I am determined to treat my unemployment as a gift and use this time wisely. A “wise use of time” for most means tackling big projects, networking, hustling for the next job lead. For me, I’m adhering to the notion that the key to self-discovery is to be intentionally aimless, demotivated, untethered. Every so often, I think it’s wise—at judicious junctures of our lives—to surrender to fate and see if the universe can take us where we need to go. This is very hard for me, but I think I can do it.
In my unemployed state—I’m technically under-employed since I do have some small random gigs—I’m motivated to be unmotivated for a few months. I picture myself all alone and pensive in a remote log cabin or perched in a fire lookout tower scanning the horizon. In reality, I’m just in my home office on a Quasi Sabbatical of Sorts.
Sooner rather than later, I need to make more money to keep the finances afloat and my spouse at bay. But for the time being, I vow to not stress about money and to trust that the stars will point me where I need to go. My only goal is to sit back and relax and see what inspires me, see what makes me tick.
Before I divulge my self-discovery plan, there is solid data on taking a hiatus from the Rat Race that is worth reviewing.
The Research on Pressing Pause
I am happy to report that there is plenty of research to support what I’ve so rashly done. Twenty percent of employees said they are very likely to quit their job in the next 12 months, based on a 2022 survey conducted by PwC across 44 countries, the Global Workforce Hopes and Fears Survey. Not only are people from all walks of life resigning en masse across the globe, but they are not necessarily jumping right back into the workforce.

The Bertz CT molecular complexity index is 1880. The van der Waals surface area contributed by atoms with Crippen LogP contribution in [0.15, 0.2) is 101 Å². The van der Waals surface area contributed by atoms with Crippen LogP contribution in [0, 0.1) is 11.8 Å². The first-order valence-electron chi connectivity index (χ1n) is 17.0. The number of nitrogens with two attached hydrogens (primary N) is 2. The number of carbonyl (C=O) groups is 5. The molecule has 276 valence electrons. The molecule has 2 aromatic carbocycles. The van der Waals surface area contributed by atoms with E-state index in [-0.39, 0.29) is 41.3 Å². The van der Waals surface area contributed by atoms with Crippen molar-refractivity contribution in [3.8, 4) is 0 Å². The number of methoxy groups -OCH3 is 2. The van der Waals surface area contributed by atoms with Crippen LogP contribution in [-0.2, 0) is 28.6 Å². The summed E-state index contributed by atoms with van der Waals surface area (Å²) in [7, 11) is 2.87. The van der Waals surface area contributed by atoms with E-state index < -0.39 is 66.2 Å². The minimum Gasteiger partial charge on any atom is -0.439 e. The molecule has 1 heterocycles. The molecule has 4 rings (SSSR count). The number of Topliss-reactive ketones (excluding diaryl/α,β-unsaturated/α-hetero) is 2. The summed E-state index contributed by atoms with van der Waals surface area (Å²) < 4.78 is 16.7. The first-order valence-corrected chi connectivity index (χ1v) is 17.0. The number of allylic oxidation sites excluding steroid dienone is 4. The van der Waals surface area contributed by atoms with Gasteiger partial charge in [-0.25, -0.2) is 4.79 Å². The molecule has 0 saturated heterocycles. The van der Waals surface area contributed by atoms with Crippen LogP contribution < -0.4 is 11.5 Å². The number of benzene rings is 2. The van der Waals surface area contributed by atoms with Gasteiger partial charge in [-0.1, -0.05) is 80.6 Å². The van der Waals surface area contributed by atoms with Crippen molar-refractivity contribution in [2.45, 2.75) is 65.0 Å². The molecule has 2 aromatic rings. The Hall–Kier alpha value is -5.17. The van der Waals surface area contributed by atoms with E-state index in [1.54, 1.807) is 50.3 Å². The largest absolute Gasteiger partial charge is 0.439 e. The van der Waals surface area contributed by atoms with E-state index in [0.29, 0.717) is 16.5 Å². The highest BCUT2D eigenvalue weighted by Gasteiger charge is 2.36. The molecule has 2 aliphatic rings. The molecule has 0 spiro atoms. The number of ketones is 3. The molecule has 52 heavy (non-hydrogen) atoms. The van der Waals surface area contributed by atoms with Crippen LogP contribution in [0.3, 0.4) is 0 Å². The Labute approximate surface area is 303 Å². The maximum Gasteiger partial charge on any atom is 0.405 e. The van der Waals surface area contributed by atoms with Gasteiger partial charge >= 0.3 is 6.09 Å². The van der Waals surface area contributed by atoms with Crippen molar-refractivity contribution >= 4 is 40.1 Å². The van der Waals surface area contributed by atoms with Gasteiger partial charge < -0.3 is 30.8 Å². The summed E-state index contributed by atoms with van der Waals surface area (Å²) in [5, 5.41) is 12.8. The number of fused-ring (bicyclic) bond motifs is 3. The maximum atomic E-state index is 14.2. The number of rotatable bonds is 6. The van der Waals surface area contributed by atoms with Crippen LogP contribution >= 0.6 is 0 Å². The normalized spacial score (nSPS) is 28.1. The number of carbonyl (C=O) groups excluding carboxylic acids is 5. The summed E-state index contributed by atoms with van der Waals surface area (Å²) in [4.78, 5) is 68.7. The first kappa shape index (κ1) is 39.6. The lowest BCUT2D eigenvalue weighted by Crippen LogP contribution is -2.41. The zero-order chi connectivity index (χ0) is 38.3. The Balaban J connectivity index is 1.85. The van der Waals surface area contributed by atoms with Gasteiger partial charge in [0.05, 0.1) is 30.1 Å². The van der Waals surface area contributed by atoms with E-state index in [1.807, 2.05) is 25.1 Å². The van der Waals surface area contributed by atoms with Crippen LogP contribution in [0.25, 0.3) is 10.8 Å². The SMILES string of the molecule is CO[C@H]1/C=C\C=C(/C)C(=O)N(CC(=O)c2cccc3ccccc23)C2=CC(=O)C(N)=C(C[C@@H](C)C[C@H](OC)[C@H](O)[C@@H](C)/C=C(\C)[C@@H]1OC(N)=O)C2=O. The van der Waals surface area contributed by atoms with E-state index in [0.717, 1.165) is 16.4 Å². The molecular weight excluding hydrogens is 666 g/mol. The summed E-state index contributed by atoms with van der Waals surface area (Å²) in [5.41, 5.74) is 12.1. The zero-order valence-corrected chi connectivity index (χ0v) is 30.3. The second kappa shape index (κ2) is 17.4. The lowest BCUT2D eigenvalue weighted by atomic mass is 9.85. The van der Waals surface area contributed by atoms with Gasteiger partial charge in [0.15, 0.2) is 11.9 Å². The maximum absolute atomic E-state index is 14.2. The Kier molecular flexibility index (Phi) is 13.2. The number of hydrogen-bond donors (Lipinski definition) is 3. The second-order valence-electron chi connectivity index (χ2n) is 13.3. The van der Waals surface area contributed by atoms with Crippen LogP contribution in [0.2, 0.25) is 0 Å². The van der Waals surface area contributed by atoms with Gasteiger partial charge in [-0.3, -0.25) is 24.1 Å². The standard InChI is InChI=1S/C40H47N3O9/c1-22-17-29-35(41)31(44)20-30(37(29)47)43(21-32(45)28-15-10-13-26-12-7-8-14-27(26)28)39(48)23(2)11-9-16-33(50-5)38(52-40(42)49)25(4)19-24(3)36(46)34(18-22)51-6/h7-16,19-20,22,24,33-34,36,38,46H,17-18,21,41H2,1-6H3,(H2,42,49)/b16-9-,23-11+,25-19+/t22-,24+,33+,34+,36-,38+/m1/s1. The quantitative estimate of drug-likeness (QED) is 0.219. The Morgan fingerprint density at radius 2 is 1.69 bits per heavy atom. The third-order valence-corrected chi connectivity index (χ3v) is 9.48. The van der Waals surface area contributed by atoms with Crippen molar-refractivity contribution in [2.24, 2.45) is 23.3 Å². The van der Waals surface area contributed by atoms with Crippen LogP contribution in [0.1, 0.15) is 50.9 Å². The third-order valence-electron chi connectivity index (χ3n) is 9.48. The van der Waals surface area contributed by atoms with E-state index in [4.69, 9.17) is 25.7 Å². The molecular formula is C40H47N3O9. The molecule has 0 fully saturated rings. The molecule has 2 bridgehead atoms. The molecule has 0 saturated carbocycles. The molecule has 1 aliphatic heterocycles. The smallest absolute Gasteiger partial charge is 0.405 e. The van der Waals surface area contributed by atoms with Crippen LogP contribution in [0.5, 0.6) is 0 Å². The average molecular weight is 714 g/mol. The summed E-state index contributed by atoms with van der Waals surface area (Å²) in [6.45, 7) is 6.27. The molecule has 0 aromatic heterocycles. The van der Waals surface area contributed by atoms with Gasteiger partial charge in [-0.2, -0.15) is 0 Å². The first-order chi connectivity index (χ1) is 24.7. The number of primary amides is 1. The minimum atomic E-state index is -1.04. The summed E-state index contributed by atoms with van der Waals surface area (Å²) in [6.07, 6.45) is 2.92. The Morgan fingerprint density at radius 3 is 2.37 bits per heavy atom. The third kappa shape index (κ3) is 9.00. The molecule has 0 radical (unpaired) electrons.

In fact, the number of workers taking an extended break has tripled in the past four years, reports Lo (2022) in the Fast Company article called “The Great Resignation Has Morphed Into the Great Sabbatical.” The author says that, whether due to external circumstances or internal dissatisfaction, many people—herself included—decided to take a break rather than resign. “Instead of quitting one job to immediately embark on another, a growing number of American workers are choosing to take time off to do nothing at all—at least for a little while.”
Why would people do something so drastic? Quitting is one thing, but choosing to stay unemployed is another thing entirely. The book “Reboot Your Life: Energize Your Career and Life by Taking a Break” by Allen et al. (2011) says it all in the title. The premise is that we deserve the gift of time to envision what we want out of life and to prioritize how and where we want to be.
There’s clearly a benefit to pausing to ruminate on one’s life. Returning to work after their break, employees report “feeling refreshed and rejuvenated — a feeling that is likely to have a ripple effect on their job and their co-workers when they return,” according to the New York Times article “Instead of Leaving a Job, Why Not Take a Pause?” (O’Meara, 2017).